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Learn Technique of Applying Creams and Cosmetics for Best Results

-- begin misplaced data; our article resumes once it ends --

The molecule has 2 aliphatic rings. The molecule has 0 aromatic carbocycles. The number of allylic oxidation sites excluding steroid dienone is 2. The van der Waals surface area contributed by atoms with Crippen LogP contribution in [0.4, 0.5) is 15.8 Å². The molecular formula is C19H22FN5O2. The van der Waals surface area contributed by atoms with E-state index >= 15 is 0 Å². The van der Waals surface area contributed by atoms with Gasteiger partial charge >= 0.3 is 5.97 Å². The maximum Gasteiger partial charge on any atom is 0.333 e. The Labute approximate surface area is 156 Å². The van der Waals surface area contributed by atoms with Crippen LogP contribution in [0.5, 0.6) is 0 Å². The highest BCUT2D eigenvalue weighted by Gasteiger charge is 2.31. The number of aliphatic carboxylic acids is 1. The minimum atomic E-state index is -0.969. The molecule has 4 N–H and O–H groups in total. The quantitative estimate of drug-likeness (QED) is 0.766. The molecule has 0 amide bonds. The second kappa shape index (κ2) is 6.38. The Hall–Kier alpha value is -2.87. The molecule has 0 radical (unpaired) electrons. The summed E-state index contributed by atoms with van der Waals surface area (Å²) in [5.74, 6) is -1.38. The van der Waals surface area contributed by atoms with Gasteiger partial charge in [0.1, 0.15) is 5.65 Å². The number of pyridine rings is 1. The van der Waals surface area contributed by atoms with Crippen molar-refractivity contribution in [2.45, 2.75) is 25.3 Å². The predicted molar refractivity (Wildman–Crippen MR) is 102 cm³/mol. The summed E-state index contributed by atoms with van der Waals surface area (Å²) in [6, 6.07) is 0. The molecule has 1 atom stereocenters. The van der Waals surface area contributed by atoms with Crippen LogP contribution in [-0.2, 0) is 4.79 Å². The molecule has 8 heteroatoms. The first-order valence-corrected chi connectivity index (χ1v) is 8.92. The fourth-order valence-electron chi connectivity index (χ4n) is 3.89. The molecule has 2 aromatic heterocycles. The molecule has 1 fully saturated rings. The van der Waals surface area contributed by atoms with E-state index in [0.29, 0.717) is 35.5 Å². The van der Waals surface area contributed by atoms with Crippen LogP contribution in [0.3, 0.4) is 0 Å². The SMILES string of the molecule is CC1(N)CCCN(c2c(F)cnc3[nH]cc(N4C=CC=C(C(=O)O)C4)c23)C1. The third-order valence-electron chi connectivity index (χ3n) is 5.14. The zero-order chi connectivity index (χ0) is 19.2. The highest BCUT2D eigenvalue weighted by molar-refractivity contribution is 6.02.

^ """"***' 9 —————i — i I ————— -- A. - - Liquid Coloring Matter Newest Lip Beautifier To Be Introduced New and Attractive Beauty Set a Welcome Addition To Guest Room Bath. By MARGARET WARNER. ITS one thing to buy new rouges, powders, lipsticks and special creams, but do you know how to use them properly after you have them? That is often the great stumbling block to completely satisfactory results with cosmetics. The trouble is not with the contents of the jars, but what you do with them. All instructions must be read and followed carefully, and that is not ■iways as easy as it sounds, especially1 when they print them in such tiny type on the bottom of the jars and you are in a hurry. It takes a little study, like everything else that is really worth while. Even a salon facial does not let you in on all the secrets, as your eyes are closed most of the time during such a treatment. When we heard that some one was actually teaching women how to give themselves facials, with each step carefully explained, it sounded like a grand idea and so we tried it. The experience proved so successful that we should like to pass the word along. You ran take a friend or two and all have a lesson at the same time. Everybody puts a generous dab of cleansing cream on cotton saturated with skin lotion and starts to cleanse the face, working from the base of the neck up—but the trick is to actually experience the whole- process yourself, learning just where to pat for stimula tion on the neck, throat and up the cheeks and how to produce a freshly groomed, yet natural, appearance. It even gives you a lift, making you feel wonderfully refreshed, knowing that you look so much better after your •'do-it-yourself" facial than you did before. * * * * rJ,HAT beauty and health go hand in hand and that beauty is more ' than skin deep we have all heard many times before. This very week an out standing diet adviser is lecturing here in town on health and beauty through proper food selection, and he does not hesitate to recognize the importance of aiding nature to create and main tain a beautiful skin by supplement ing proper die* with skin treatments. Further evidence is offered in news received this morning from the new school for fashion models in New York, that their second class has been presented to the press for inspection after six weeks of intensive condi tioning and training. Wonders have been accomplished with these girls through diet, exercise and special skin treatments, and three case histories were noted in detail. Stimulating the underlying skin tissues is a very important step in beauty building. The action is to tone and purify the skin by sending the blood to the surface until you feel It tingle. A special preparation My Neighbor Soys: flowering hedges like those made by using spireas, deutzias and lilacs should be cut back at once when the flowering season has passed. Rather severe cutting is necessary if such hedges are to be kept in good condition. Next year's flowers are made from buds, which will be started this season, and unless the trimming is done early these buds will be cut off. If you have a gas or electric refrigerator, try using fruit juices for ice cubes instead of water. They are very pretty in fruit beverages. Lemon cubes are love ly in iced tea. When sugar gets hard and lumpy, put it in the refrigerator for two or three days and you will find it will become quite soft again. Sliced bananas blend well with cooked cherries when used for filling baked tarts. They are good served plain or more festive when spread with whipped cream. (Copyright, 10.38.) that is used for this purpose requires no massage. It is smoothed on the face and neck rather thickly, allow ing it to remain from 10 to 20 min utes, then removing with tissues and lotion. It is not a mask because it does not form a stiff coating, and is essentially different from a cleansing or tissue cream. It has been per fected by a Viennese woman chemist and delver into beauty problems. This product gives the skin a fresh and glowing appearance, and continued use is said to keep it in the pink of perfection. * * * * wonders never cease! This time it is something new for the lips, to make them look as red as spring cherries, but it is not another lipstick. It is liquid color that it painted on with a little gadget fast ened to, the bottle top. This color stays "put” for hours. eliminat!"j all embarrassment of red smudge on dainty hankies and table linen, not to mention friend escort's cheek! This non-smearing, non-greasy lip color is a brand-new idea. It comes in a very light English tint and a number of other medium and darker shades, each accompanied by a small vial of remover in case you spoil the outline in applying it. It has a slight ‘ sting when you first put it on, which j is said to do no harm as it is caused by a vegetable ingredient. * * * * JF YOU’VE developed a squint strain ing your eyes at reading, writing or knitting, or if you have some private worry of your own that is putting a furrow in your brow, try erasing those lines with a new device that is really the simplest thing in the world. It is a box of little pink medicated tabs in the shape of wings, that are moistened and placed over the frown lines, pressed firmly into position with the palm of the hand and allowed to stay on as long as convenient. For best results massage the lines with a good lubricating cream followed by a few applications of alternating hot and cold water, to create a stimu lation at that point, then put on your winglike tabs. They are fine for the student pouring over books into the wee hours of the night, and may be worn to bed if desired. They come 30 in a little box for 35 cents. One of the nioest bath boxes we’ve seen lately is of pale blue polka-dotted splash-proof wall paper and contains crown-topped bottles of shower oil, talcum powder, eau de cologne, a small flacon of perfume and an attractive cake of blue soap. This set makes a most acceptable bridge prize or birth day remembrance, as its contents are of the best. It would also be a wel come addition in the guest room bath. For information concerning items mentioned in this colnmn call Na tional 5000, extension 395, between 10 and 12 a.m. A Novel Idea. Make your own kitchen containers out of coffee, baking powder or cracker cans. Remove all paper coverings, then paint or shellac the cans and put labels on them. New Foods to Child. In serving new foods to a young child begin with a small portion of each food and arrange it as at tractively as possible. Then gradually work up to larger portions. /^JHILDREN never grow tired of stuffed animals that they can cuddle, but mothers often wish that new ones could be substituted occasionally, for purposes of cleanliness, at least. So what would be more appropriate than Easter bunny and his family for your youngsters to enjoy for months to come? We've designed a set that can be made almost entirely on the sewing machine. Buying new material, we spent 45 cents for the set; if you have scraps of material, you could cut the cost to practically nothing! The pattern envelope contains cut-out pattern for large and small rabbit; also complete, easy-to-upderstand, illustrated directions; also what material and how much you will need. To obtain this pattern, send for No. 437 and inclose 15 cent* in' Stamps •r coin to cover service and postage. Address orders to the Needlework Editor at The Evening Star. (Osoesieb*. liU.) ^ * * Gilding the Lily for Spring! Put little wings over your lines and furrows to iron them out. Cleanse, stimulate and lubricate the face and throaty for spring beauty^ and don't forget the lips,_pi,... ^ t, Hollywood Hints for Summer Simplicity of All White Stresses Extreme Youth. 3y ELSIE PIERCE. 'J'HAT almond oil may not be a new beauty trick, but it is one of the best and safest. A new star on Holly wood's horizon prefers it pure and aged for two years in a wooden barrel or keg. And this part of the routine is new and news. She keeps it in an atomizer in the icebox, believe it or not, and sprays her throat, arms and face with it after each cleansing. Used ice cold the oil serves as a stimulating and invigorating treatment, and after the spraying a gentle patting over the skin with the oil gives the complexion a velvety finish. Well, here's a new way to use your atomizer. White chiffon for brunettes is rec ommended for those who wish to stress extreme youth. Of course, simplicity is part of the bargain, for nothing is more effective than simplicity in the association with youth. But black, glittering black, in an evening dress, with accents of fur and jewels, w'ill add some 15 years to your appearance—and if you can stand it, that’s fine. In addition to adding years, it will add a very W'orldly look— glamour with sophistication. One Hollywood designer who dislikes veils predicts, however, that the dra matic value of the mantilla will insure it positive popularity in high style circles., Look for it with seductive evening gowns and smart, upswept hair-do's. Pink has invaded Hollywood, too. Pink tulle, frothy with ruffles, plays an important part in one picture. And an indestructible quality ip a new irridesceiit, starched organdie eliminates the problem of wrinkles and predicts success for this material this coming summer. If you would like some new color notes for yourself, send self-addressed, stamped (3-cent) envelope—and de scribe the color of your skin, eyes and hair. (Copyright, 1938.) —-• Adjust Pilot Lights. Be sure that the pilot light and burners on your stove are adjusted properly. Doing so will save a great deal of fuel. Manners of the Moment TDROBABLY there's nothing a for eign visitor dislikes more than meeting an American who has been around the world and visited his na tive shores for a day or two. If he meets this tourist once he may not rebel But if he meets her at every party he attends by the end of his visit he won’t be speaking to her. It’s not fair to either of them. After all, you wouldn’t try to serve him American-made curry, would you? Well, then . . . why American tourists? You should offer him corn on the cob, pancakes and a visit to the coun try club dance on Saturday night. He wants to go native, Just as you would want to go native if you were visiting India. This is just something to remember in ease you are put on the entertain ment committee when a Hindu lec turer or a Peruvian anthropologist mm to town. JEAN. 1 . t The Shirtwaist Model I A New Version of This Popular : And Indispensable Frock. By BARBARA BELL. 'J'HIS is a particularly good ex ample of the tailored shirtwaist frock that so many women have found indispensable for home, office and general sports wear. Buttons all down the front, and convenient little pockets give femininity to its strictly tailored lines. Gathers just below the shoulder yoke create a becoming fullness over the bust. This design is almost as easy to make as it is to wear, thanks to the complete and detailed sew chart that accompanies your pattern, so that even beginners will have no difficulty following every step. For immediate wear, this model will be pretty made up in flat crepe or a gay print. Polka dots would be smart. Later, make it up in linen or gingham. The Spring and Summer Barbara Bell Fashion Pattern Book offers other practical shirtwaist models. Barbara Bell pattern No. 1492-B is designed for sizes 14, 16, 18, 20. 40 and 42. Corresponding bust measurements, 32, 34, 36, 38, 40 and 42. With long sleeves size 16 (34) requires 5V4 yards of 35-lnch material; with short, 4Vi yards. Send 15 cents for the Barbara Bell Spring and Summer Fashion Pattern Book. Make yourself attractive, prac tical and becoming clothes, selecting designs from the Barbara Bell well planned, easy-to-make patterns. (Copnight, 1»M8.) —-1—• New Hat Styles. Sailors are back. Some are trim med with a circlet of wings and a silly colored veil: others smartened with a bright nodding flower. Most of their crowns an low, but a few are high. Trleoros an also shown. f BARBARA BELL, The Washington Star. i Inclose 25 cents In coins for » Pattern No. 1492-B. Sise __ 1 Name ___....._... Address _ Wrap coins securely in paper. Massed Color Effects. For those who like massed color effect all summer, there is nothing more beautiful than dwarf ageratum and the miniature marigold, Tagetes Signata Pumila. Plant the marigold in the front of the bolder, with the ageratum just behind. The two of them will give you a blue-and-gold ef fect all summer through to frost, and they are vert easy to raise from seed. The marigold grows about 6 inches high and each little round bush is a mass of miniature golden blossoms. In buying the ageratum seed the varie ties “little blue cap" and “blue per fection” are the best for sice, as those two varieties never grow higher 'than 8 to 12 inches and the color is a gor geous "a »ender blue. To get a good start «n summer, the seeds should be started now in boxes in a sunny win dow and the little plants set out after the danger of frost is past. If that is not possible, then starting them right where they are to stay to perfectly agreeable with them. . ^ Correcting Group of Children Scold the Bad Ones But Don’t Drag in The Innocent. By ANGELO PATRI. JJID you ever stop to think how much trouble we parents and teachers make for ourselves by scold ing perfectly good children for the wrong-doing of others? On the way home from school in the afternoon two boys begin throw ing stones. A stone goes through the window of a nearby house. The angry owner telephones the school principal and asks him, if he cannot manage to teach the children that go to his school to respect property. Or Is he lust training a group of young hoodlums for the destruction of the town gen erally? Next morning in assembly, after the singing of the hymn, the princi pal rises solemnly and announces. "Yesterday afternoon two boys of this school disgraced its good name-” and for 15 minutes lectures the whole assembly on the wickedness of de struction of property. The 572 law abiding young citizens have to sit there and listen, knowing that this lecture is going to cost them the musical program, or the play, that was scheduled. They resent the whole thing bitterly. They are bored stiff and stupid, and it takes the teachtrs an hour to get them into a frame cf mind where work is possible. At home the same thing happens. One of the children does something annoying or mischievous. Father or mother, maybe both, talk about the evil deed throughout the meal ana keep grumbling about it for the rest of the evening. The fact that the other children had nothing to do with it does not seem to mean anything to them. The children are miserable and resentful. Why talk to them when it was Henry who did it? General scoldings are an imposition on all who have to endure them. It is right that the wicked be brought to Justice, but why drag along the in nocent as well? Why deprive them of the joy of an hour in assembly or class or at the table? It does them no good, and the guilty ones use their companions as moral umbrellas. Their individual guilt has been diluted by the deluge that drowned the whole group. They can take lightly what all must share. Keep bad deeds private. Call the culprits into conference; say all you have to say in their ears. Punish them if need be. To emphasize the right side of the wrong idea speak in praise of the good deeds done by the other. They have broken no windows, stolen no apples, stoned no cats. Tell them that you are very pleased by their good behavior. You have heard that there are some who do wrong, but you are delighted to know that they are doing well. Praise good deeds publicly, but keep the screen of pri vacy between the wrong-doers and the public. The great body of children and youth are well behaved. The number who misbehave are few in comparison. Public opinion among the school chil dren invariably supports the right. If, however, the wrong action is spread over the whole group. If their ears are stunned by loud scoldings for which there is no excuse, public opin ion Is, to say the least, not strongly on the side of the authority who has let his wrath run away with his reason. Mr. Patrl has prepared a leaflet entitled "Changing Habits,” in which he tells parents how to overcome a child's unpleasant habits. Send for it. addressing your request to Angelo Patrl, Child Psychology Department of this paper. Inclose a self-addressed, •tamped (l-oent) envelope. < * i"— ..■.. - ■ ■' ■ ■ ' , Dorothy Dix Says— What a Man Thinks of a Woman Is What She Wants Him to Think. WHAT do men really think aboqt women? What spe cific qualities do men find attractive In women? How do men want women to treat them? What is the best, method of catching and holding one of these illusive ani mals? These are the things that women ■want to know more than anything else In the world, but heretofore they have had no way of finding out. The real attitude of men toward women has been a deep dark secret that they have hidden in the innermost recesses of their souls, and so women have been reduced to making guesses at what men like about them that were mostly the wrong answers and playing hunches that failed to win out. Now, however, the mystery has been solved. At long last a man has broken all the taboos of his tribe and written a book which he calls “The Way to His Heart,” in which he tells just what things about women make a hit with men and what leaves them cold. The book reveals how to go about wangling dates from boys and how to camou flage the path to the altar so artfully that the bridegroom won’t know he is on his way until he is there. It Is an entertaining and amusing little volume that will doubtless be come a sort of debutantes’ Bible, for it tells them the things about men that it takes most women until they are 35 to find out, when the informa tion comes too late to do them any good. Such as, for Instance, that even the most timid and mousy of men, who are so afraid of women they are ready to run if one shakes a skirt at them, want to be thought gay Lo tharios and perfect devils among the fair sex that none can resist, and that nothing attracts a man to a woman so much as for her to be easily amused and enjoy things. a a a a A“?-. he warns women against the suicidal folly of ever letting men find out that they know more than men do. or play a better game of bridge or golf, or draw down a better salary in business. Even in conversa i tion they must "assist" instead of j leading it, and make the man feel that ; he thought of the thought first and that they are merely following along I in his wake, picking up the pearls of wisdom that he scattered. Likewise, he advises women to watch their steps and study a man’s moods in dealing with him, so that they may know how to always strike the right note with him and not snuggle up to him for a little petting when he has had a bad dinner, or been to a dull party, or lost too much money at cards, and all that he wants to do is to knock somebody's block off Instead of kiss. Now these revelations of the work ings of a man's mind and affections as they appertain to femmes are high ly interesting. But the trouble with them is that a woman would have to be a mind reader, a prophetess and a self-abnegating saint to put them into practice. Few girls, alas, possess these gifts or have any occult power by which they can tell whether when a man invites them to an expensive night club they should go along and drink champagne or say. "Oh. no; I let's go to the movies instead and have ! a soft drink afterward at the drug store.” They don't even know whether the yearning look they see in a man's eyes means love or that he has missed ; his lunch. So how? * * * * , ''J'HIS isn’t dumbness on women’s 1 part. It is just that nobody knows what a man thinks about women, or what he wants in women, or what he admires in women, because he doesn’t know himself. Probably there never was a man who hadn’t his ideal wom an figured out to the last hair on her head. She was always going to be beautiful and Intelligent and domestic and thrifty and meek and mild, and have a little money and look up to him as a little tin god. And then some day he met a wild l-— . _ Cook’s Corner By MRS. ALEXANDER GEORGE. BREAKFAST MENU Grapefruit Juice French Toast Surprise Broiled Bacon Coffee LUNCHEON MENU Egg and Vegetable Salad Butter Toast Tea Chocolate Drop Cookies Peach Sauce DINNER MENU Broiled Platter De Luxe Bread Apple Butter Head Lettuce Relish Dressing Cherry Tarts . Coffee FRENCH TOAST SURPRISE. 6 slices toast teaspoon 2 egg yolks paripka Va cup milk 4 tablespoons fat 1 teaspoon y3 cup pineapple granulated sugar conserve J/i teaspoon salt 2 tablespoons butter Beat yelks in a shallow dish. Add milk, sugar, salt and paprika. Dip toast into this mixture and then quickly place in the fat which has been heated in a frying pan. Cook until toast is well browned on both sides. Mix conserve with butter. Spread on three of the slices of hot toast. Cover with remaining slices and cut into halves. FILLING FOR TARTS. 2 cups seeded red % cup granu cherries lated sugar 2 tablespoons % cup clierry flour juice 1% tablespoon 2 tablespoons ‘lemon juice butter Mix cherries with flour, lemon juice and sugar. Add rest of Ingredients. Cook slowly until thick. Cool and pour Into baked tart cases. hoyden who was everything on earth that his dream girl wasn’t, and she set his pulses fluttering. She became the one and only woman in the world he desired, and he married her. Hence it doesn’t much matter about what men thin* they think about women, because in the end the women attend to that matter themselves. They form men's tastes and opinion* in women and make them like it. Every girl who falls in love with a man sells him the Idea that he not only discovered her, but that she Is the one for whom he has been search ing for years and years; that he pre fers blonds to brunettes or vice versa, according to whether she is fair or dark; he likes them gay and snappv or prim and demure, a* she Is one or the other. So, after all, what, a man thinks of a woman is what she wants him to think. She puts the good thought on him. **• * w m J)EAR DOROTHY DIX — My hus band, after twenty-five years of marriage, has derided that he wants a divorce, as he has at last met the one and only woman for whom he has been looking, more or less, ever since we were married. This is the second time he has discovered her. He wants me to get the divorce, as he says it would save my face. He sits home and pouts. Won’t talk. Won't eat. Doesn't care what happens. Threatens suicide. Acts worse than any spoiled child. The gloom is so thick you would think we were in a morgue. My life' Is made miserable and I only hesitate about the divorce because we have an 11-year-old child. 1 want to hold the home together for her. because I kncrtv my husband will soon tire of this new charmer as he has of all the others. I have tried everything I know of to cheer him up. but just when he is getting back to normal he receives a leter from his Lady Lave asking what of mv plan? and we start ail over. Shalfl write her that I intend to stay married, or pack my trunk, as I have been re quested, and leave? UNDECIDED. Answer: If you have any affection left for your philandering husband and think he is worth keeping in spite of ■ his defects, I strongly advise you to stay put and to write the woman that, you haven’t the slightest intention of ever getting a divorce and that your husband can’t get one from you, so she had just as well turn her affections toward some more promising prospect. Evidently your husband Is Just one of the spoiled-child type of men. After he gets through pouting and sulking he will cheer up and thank you for saving him from all the mess of a divorce and the expense of having 11 support two families. But make your plans to stay man very clear to the Other Woman. DOROTHY DIX (Coprrleht, 193*.) Answering Wedding Queries See Clergyman tc Arrange Church Ceremony. By EMILY’ POST. J}EAR MRS. POST: Neither rr flanre nor I have a church of on: ow-n, and yet we would like to ha- ’ our wedding in church and no* at some magistrate’s office. When a bride-to-be finds herself In this sit uation, what 1s there left for her to do? Answer—It is not necessary to have joined a Protestant church In order to ask a minister to marry you. You of course go to see the clergyman of whichever church you like best: that Is, the church to which you perhaps occasionally go and might some day want to join. ik * * * £)EAR MRS. POST: When the bride and bridegroom wait at the back of church after the ceremony to receive the good wishes of the congregation as they pass out of the church are they supposed to receive alone, or may the attendants stand with them, and the mothers? In our case we are hav ing only the immediate families at a reception so that guests will have no chance of meeting the bridegroom's mother and his sister, who is the at tendant, both of whom are strangers In town. Answer—The same people who would receive if there were to be a reception can always stand at the back of the church with the brlda and bridegroom and speak to the con gregation, but there would not be any regular receiving line under such cir cumstances. Maybe I can explain this better by saying that the bride and bridegroom would be standing nearer to the line of the departing congre gation. The others would stand a little distance away, and not together In a line, so that people could see them and have a few words with those whom they know especially well but n6t file by a reception line In a queue. In your case if your mother, with the bridegroom's mother and sis ter, would stand a little apart in a group of three, this would encourage the more Intimate friends to come up and shake hands with her and give her an opportunity of introducing them to the bridegroom's mother and sister. People who know the families slightly simply shake hands with the bride and bridegroom and pass on out of the church. Stuart’s Face ft Hand Lotion Highly uteful at a powder bate. Ret. 3-oi. Size ONLY 29c I ror saie ax an arug ttoret m ^I j \ FULLER DRY MOP I RiriLL 00c kNow Only 09 P Limit** Tim* On It f Got Oh* Today Call Dl. 840* wr Writ* art Nst'L Pm* BIO.